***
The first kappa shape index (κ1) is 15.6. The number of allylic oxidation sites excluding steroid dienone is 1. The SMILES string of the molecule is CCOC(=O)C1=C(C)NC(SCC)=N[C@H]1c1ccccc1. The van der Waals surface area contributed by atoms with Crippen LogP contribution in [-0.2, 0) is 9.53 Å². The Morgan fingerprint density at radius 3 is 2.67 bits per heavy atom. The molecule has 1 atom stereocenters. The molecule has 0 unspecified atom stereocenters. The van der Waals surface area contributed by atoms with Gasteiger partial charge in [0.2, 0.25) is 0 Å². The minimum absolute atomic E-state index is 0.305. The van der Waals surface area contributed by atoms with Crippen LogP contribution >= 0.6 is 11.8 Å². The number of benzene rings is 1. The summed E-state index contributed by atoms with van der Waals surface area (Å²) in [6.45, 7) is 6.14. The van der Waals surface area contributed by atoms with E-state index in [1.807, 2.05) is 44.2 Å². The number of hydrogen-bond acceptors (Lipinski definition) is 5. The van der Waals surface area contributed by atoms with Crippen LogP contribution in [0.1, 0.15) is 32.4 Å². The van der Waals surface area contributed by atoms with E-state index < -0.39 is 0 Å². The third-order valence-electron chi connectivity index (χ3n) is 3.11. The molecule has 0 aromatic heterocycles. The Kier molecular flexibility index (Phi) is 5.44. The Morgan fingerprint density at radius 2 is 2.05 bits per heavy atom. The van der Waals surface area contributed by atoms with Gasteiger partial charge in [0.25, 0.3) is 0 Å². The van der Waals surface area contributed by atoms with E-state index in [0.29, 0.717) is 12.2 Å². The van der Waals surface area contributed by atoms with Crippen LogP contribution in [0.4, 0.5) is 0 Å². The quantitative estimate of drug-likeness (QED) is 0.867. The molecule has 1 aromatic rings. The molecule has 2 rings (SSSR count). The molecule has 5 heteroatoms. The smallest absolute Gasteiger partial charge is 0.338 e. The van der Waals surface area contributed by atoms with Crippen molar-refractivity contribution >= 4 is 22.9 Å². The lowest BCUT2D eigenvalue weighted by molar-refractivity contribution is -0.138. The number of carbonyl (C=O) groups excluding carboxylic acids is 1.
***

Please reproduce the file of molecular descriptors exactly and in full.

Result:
The first kappa shape index (κ1) is 15.6. The number of allylic oxidation sites excluding steroid dienone is 1. The SMILES string of the molecule is CCOC(=O)C1=C(C)NC(SCC)=N[C@H]1c1ccccc1. The van der Waals surface area contributed by atoms with Crippen LogP contribution in [-0.2, 0) is 9.53 Å². The Morgan fingerprint density at radius 3 is 2.67 bits per heavy atom. The molecule has 1 atom stereocenters. The molecule has 0 unspecified atom stereocenters. The van der Waals surface area contributed by atoms with Gasteiger partial charge in [0.2, 0.25) is 0 Å². The minimum absolute atomic E-state index is 0.305. The van der Waals surface area contributed by atoms with Crippen LogP contribution >= 0.6 is 11.8 Å². The number of benzene rings is 1. The summed E-state index contributed by atoms with van der Waals surface area (Å²) in [6.45, 7) is 6.14. The van der Waals surface area contributed by atoms with E-state index in [1.807, 2.05) is 44.2 Å². The number of hydrogen-bond acceptors (Lipinski definition) is 5. The van der Waals surface area contributed by atoms with Crippen LogP contribution in [0.1, 0.15) is 32.4 Å². The van der Waals surface area contributed by atoms with E-state index < -0.39 is 0 Å². The third-order valence-electron chi connectivity index (χ3n) is 3.11. The molecule has 0 aromatic heterocycles. The Kier molecular flexibility index (Phi) is 5.44. The Morgan fingerprint density at radius 2 is 2.05 bits per heavy atom. The van der Waals surface area contributed by atoms with Gasteiger partial charge in [0.25, 0.3) is 0 Å². The van der Waals surface area contributed by atoms with E-state index in [0.29, 0.717) is 12.2 Å². The van der Waals surface area contributed by atoms with Crippen LogP contribution in [0.4, 0.5) is 0 Å². The quantitative estimate of drug-likeness (QED) is 0.867. The molecule has 1 aromatic rings. The molecule has 2 rings (SSSR count). The molecule has 5 heteroatoms. The smallest absolute Gasteiger partial charge is 0.338 e. The van der Waals surface area contributed by atoms with Crippen molar-refractivity contribution >= 4 is 22.9 Å². The lowest BCUT2D eigenvalue weighted by molar-refractivity contribution is -0.138. The number of carbonyl (C=O) groups excluding carboxylic acids is 1.